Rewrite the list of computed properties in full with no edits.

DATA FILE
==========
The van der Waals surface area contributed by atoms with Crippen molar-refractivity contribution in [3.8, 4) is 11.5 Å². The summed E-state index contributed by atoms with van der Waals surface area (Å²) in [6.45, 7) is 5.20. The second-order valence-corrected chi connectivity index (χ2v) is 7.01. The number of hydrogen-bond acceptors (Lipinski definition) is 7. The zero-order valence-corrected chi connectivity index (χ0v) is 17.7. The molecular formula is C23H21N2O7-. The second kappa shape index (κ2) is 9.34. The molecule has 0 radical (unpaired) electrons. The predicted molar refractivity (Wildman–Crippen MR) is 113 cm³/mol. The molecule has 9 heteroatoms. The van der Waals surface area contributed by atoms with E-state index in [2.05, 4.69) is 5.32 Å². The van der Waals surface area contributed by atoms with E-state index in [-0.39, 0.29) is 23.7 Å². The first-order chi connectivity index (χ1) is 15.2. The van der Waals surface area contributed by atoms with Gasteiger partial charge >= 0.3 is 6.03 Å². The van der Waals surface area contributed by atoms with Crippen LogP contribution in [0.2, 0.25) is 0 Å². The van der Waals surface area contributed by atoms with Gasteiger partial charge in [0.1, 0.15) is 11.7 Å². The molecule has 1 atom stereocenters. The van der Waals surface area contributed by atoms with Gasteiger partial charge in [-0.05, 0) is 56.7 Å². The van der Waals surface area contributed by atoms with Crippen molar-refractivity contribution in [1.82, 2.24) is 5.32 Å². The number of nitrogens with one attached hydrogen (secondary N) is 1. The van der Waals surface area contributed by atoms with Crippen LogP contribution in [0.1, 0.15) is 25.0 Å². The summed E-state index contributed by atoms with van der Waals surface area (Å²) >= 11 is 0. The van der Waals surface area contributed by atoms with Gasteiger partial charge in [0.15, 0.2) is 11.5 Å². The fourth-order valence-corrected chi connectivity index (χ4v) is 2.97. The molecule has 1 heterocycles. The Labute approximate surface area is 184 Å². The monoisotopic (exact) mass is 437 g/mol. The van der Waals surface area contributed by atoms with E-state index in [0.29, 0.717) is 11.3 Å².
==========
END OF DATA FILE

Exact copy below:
The van der Waals surface area contributed by atoms with Crippen molar-refractivity contribution in [3.8, 4) is 11.5 Å². The summed E-state index contributed by atoms with van der Waals surface area (Å²) in [6.45, 7) is 5.20. The second-order valence-corrected chi connectivity index (χ2v) is 7.01. The number of hydrogen-bond acceptors (Lipinski definition) is 7. The zero-order valence-corrected chi connectivity index (χ0v) is 17.7. The molecular formula is C23H21N2O7-. The second kappa shape index (κ2) is 9.34. The molecule has 0 radical (unpaired) electrons. The predicted molar refractivity (Wildman–Crippen MR) is 113 cm³/mol. The molecule has 9 heteroatoms. The van der Waals surface area contributed by atoms with E-state index in [2.05, 4.69) is 5.32 Å². The van der Waals surface area contributed by atoms with E-state index in [-0.39, 0.29) is 23.7 Å². The first-order chi connectivity index (χ1) is 15.2. The van der Waals surface area contributed by atoms with Gasteiger partial charge >= 0.3 is 6.03 Å². The van der Waals surface area contributed by atoms with Crippen LogP contribution in [0.2, 0.25) is 0 Å². The van der Waals surface area contributed by atoms with Gasteiger partial charge in [0.1, 0.15) is 11.7 Å². The molecule has 1 atom stereocenters. The van der Waals surface area contributed by atoms with Gasteiger partial charge in [-0.05, 0) is 56.7 Å². The van der Waals surface area contributed by atoms with Crippen molar-refractivity contribution in [1.82, 2.24) is 5.32 Å². The number of nitrogens with one attached hydrogen (secondary N) is 1. The van der Waals surface area contributed by atoms with Crippen LogP contribution in [0.1, 0.15) is 25.0 Å². The summed E-state index contributed by atoms with van der Waals surface area (Å²) >= 11 is 0. The van der Waals surface area contributed by atoms with Gasteiger partial charge in [0.15, 0.2) is 11.5 Å². The fourth-order valence-corrected chi connectivity index (χ4v) is 2.97. The molecule has 1 heterocycles. The Labute approximate surface area is 184 Å². The monoisotopic (exact) mass is 437 g/mol. The van der Waals surface area contributed by atoms with E-state index in [0.29, 0.717) is 11.3 Å².